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Get Your Free Windows 10 While You Can

Apparently, Microsoft was serious about Windows 10 only being free for a year…

windows10-ad

Sometimes I really have to wonder if the senior leadership team at Microsoft is asleep at the wheel or not; because this just seems stupid.

When Windows 10 was released last year on 2015-07-29, Microsoft said the upgrade would be free to all Windows PC’s running Windows XP and higher for a year. Well, a year will be up on 2016-07-29, and Microsoft is holding firm to that statement.

On 2015-05-05, Microsoft made the following announcement:

“The free upgrade offer to Windows 10 was a first for Microsoft, helping people upgrade faster than ever before. And time is running out. The free upgrade offer will end on July 29 and we want to make sure you don’t miss out.”

This caused a flurry of speculation on whether Microsoft was really serious about this and if they were, what Microsoft might charge for the upgrade.

Microsoft answered that with an additional statement:

“After July 29th, you’ll be able to continue to get Windows 10 on a new device, or purchase a full version of Windows 10 Home for $119.”

This is concerning to me, and to a number of other Windows pundits for one big reason – there doesn’t seem to be an upgrade SKU or price point for Windows 10 after 2016-07-29. If you miss the upgrade window, it appears that you’re going to have to pay full price for Windows 10.

The only good thing about this whole situation is that it appears that after 2016-07-29, all of the nagware that is (now) natively part of previous versions of Windows , will be removed. According to Microsoft,

[…the free Windows 10 upgrade offer ends 2016-07-29.] “Details are still being finalized, but on [that day] the Get Windows app that facilitates the easy upgrade to Windows 10 will be disabled and eventually removed from PCs worldwide. Just as it took time to ramp up and roll out the Get Windows 10 app, it will take time to ramp it down.”

All this means is that the Windows Update that turns the nag off, may arrive on YOUR PC sometime AFTER 2016-07-29; but it will happen if you decide to remain on a Windows version that is not Windows 10.

So the upgrade nagging that Microsoft has been doing for nearly a year is going to stop; but the upgrade to Windows 10 is going to cost you more than $120 bucks if you decide to make the jump after 2016-07-29.

There are a few things here that bother me…

  1. It costs $120 bucks
    Really?!? One hundred and twenty dollars?!I can see this back in, like, 2004; but today? The price point is WAY too high. In all honestly, Windows 10 should be FREE, period. OS X 10 is free. Most – if not all – Linux distributions are free. Microsoft is the only major OS maker out there that is still charging for their operating system. At some point, this is going to come back and bite Microsoft in the butt. Windows 10 should be a free upgrade to anyone and everyone forever.I can see a charge for a new, FULL license (the kind you would use to install on a PC you built from scratch); but only at about half of what is currently being advertised ($119). In my eyes, the target price for this should be under $50, after taxes.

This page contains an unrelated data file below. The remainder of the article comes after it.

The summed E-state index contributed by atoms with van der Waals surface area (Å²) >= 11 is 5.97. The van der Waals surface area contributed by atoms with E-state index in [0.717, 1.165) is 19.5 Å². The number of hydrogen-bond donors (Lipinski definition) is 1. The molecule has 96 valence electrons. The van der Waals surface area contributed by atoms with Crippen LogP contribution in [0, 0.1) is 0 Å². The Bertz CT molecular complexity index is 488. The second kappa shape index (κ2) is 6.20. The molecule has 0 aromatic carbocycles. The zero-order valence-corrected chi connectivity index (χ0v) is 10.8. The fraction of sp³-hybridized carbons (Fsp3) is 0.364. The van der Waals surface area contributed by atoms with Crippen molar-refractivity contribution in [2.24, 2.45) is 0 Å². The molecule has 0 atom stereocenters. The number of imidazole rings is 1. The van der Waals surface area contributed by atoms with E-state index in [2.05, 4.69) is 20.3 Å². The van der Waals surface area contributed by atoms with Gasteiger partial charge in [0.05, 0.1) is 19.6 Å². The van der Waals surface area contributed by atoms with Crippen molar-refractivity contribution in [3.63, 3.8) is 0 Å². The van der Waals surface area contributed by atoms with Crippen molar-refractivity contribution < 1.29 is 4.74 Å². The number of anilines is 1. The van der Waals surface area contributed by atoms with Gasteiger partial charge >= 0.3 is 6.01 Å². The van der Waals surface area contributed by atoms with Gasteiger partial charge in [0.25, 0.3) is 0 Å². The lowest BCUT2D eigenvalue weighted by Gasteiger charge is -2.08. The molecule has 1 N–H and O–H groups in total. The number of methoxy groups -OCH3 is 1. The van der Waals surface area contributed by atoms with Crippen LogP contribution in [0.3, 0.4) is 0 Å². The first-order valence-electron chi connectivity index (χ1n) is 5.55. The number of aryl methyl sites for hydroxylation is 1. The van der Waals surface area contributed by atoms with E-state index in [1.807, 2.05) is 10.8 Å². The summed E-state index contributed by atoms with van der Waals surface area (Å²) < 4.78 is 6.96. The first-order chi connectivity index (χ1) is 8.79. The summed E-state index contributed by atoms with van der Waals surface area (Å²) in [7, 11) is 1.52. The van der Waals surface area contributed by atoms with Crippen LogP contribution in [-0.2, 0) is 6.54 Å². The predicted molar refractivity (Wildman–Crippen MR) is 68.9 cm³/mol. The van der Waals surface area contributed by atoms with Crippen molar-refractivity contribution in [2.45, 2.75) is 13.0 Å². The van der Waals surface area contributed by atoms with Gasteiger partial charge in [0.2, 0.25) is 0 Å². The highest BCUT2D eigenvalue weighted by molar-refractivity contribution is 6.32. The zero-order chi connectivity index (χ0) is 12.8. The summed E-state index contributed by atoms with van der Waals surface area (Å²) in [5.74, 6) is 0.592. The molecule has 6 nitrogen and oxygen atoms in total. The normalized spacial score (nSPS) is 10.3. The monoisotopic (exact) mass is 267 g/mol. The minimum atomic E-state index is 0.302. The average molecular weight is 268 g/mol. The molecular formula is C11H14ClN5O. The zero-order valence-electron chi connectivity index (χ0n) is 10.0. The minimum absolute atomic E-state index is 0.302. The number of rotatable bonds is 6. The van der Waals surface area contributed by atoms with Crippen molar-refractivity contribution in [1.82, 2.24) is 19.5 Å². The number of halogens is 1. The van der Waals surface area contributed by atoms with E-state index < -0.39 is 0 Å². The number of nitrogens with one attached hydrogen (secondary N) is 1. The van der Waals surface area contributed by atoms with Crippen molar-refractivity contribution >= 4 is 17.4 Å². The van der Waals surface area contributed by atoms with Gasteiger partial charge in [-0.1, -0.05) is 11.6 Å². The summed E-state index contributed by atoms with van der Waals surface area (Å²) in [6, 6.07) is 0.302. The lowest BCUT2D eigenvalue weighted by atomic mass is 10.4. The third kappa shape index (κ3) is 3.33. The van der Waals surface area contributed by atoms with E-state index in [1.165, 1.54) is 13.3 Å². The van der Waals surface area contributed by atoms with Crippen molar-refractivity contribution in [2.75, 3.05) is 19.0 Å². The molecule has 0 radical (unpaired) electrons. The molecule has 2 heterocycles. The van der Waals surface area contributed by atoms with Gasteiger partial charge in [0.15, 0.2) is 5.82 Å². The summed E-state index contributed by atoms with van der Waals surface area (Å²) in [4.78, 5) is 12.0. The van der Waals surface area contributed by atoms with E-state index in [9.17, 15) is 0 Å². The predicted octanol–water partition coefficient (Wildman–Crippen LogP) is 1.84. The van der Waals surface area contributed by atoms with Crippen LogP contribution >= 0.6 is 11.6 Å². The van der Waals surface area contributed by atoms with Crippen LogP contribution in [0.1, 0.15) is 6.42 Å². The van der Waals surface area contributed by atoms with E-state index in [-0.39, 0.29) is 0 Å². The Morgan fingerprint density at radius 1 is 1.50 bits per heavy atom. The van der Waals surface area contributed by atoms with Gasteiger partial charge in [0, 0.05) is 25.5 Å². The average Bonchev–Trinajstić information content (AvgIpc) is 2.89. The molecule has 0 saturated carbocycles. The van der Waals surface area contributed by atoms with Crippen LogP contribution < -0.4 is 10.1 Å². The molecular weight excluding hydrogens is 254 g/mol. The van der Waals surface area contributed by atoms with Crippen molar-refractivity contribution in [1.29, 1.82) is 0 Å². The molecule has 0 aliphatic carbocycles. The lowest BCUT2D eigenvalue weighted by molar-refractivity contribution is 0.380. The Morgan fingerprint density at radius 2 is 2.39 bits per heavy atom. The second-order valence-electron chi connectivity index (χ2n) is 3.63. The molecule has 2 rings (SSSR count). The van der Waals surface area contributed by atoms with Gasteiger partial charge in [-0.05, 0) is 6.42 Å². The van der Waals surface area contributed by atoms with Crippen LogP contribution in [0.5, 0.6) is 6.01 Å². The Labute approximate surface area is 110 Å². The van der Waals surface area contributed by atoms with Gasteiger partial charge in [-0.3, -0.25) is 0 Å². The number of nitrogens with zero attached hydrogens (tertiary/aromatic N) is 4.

2. Installing Post 2016-07-29
    I’ve been using Windows 10 since the very early Insider Preview Builds in late 2014. Nothing related to installation has gone well with this at all. I’m wondering how much of a problem installing Windows 10 will be post 2016-07-29? In other words, if you download the free update, but wait to install, what happens? It’s it still free? If you need to restore or rebuild after 2016-07-29 and have to start at with the ORIGINAL version of Windows that shipped you’re your legacy hardware, will Setup ask you for money? (It shouldn’t, by the way; but I’m just sayin’…) Speaking of which…
  3. Restore/ Rebuilds
    This process has NEVER worked right for me.Refreshing your PC is simply supposed to put all of the core Windows 8.x/10 system files back on your PC, in case a poorly behaved app or (ultimately removed piece of) malware changed or modified any of them; and you wanted to put everything back to the way those core system files should be. This wouldn’t/ shouldn’t affect any installed apps or (mostly) the way you have Windows configured. This has never worked right for me and always ended up with me Restoring my PC.Restoring (often called rebuilding) your PC is supposed to erase everything and will put the version of Windows 8.x/10 back on your PC that it came with. This is the same thing as wiping the drive, reformatting and starting from scratch… without the reformatting part.You’re going to be stuck redownloading all of the Windows Updates you previously installed all over again, and this is supposed to be the easiest way to repair something in Windows that is just buried too deeply, or is too difficult to fix. Unfortunately, this has never worked right for me either; and nearly almost always requires me to download and create (or in the case of my Dell Latitude 10 STE – buy) the appropriate USB flash drive that would boot the PC and then run it through the setup process.

    This process works well for me on the Apple side of the world, but I’ve never had a Restore on the Windows side work from the device’s recovery partition. Any time I have tried this from the PC’s recovery partition, setup always ends up crashing or in some other error loop that is unrecoverable. I’ve always had to boot from a USB drive to get it to work.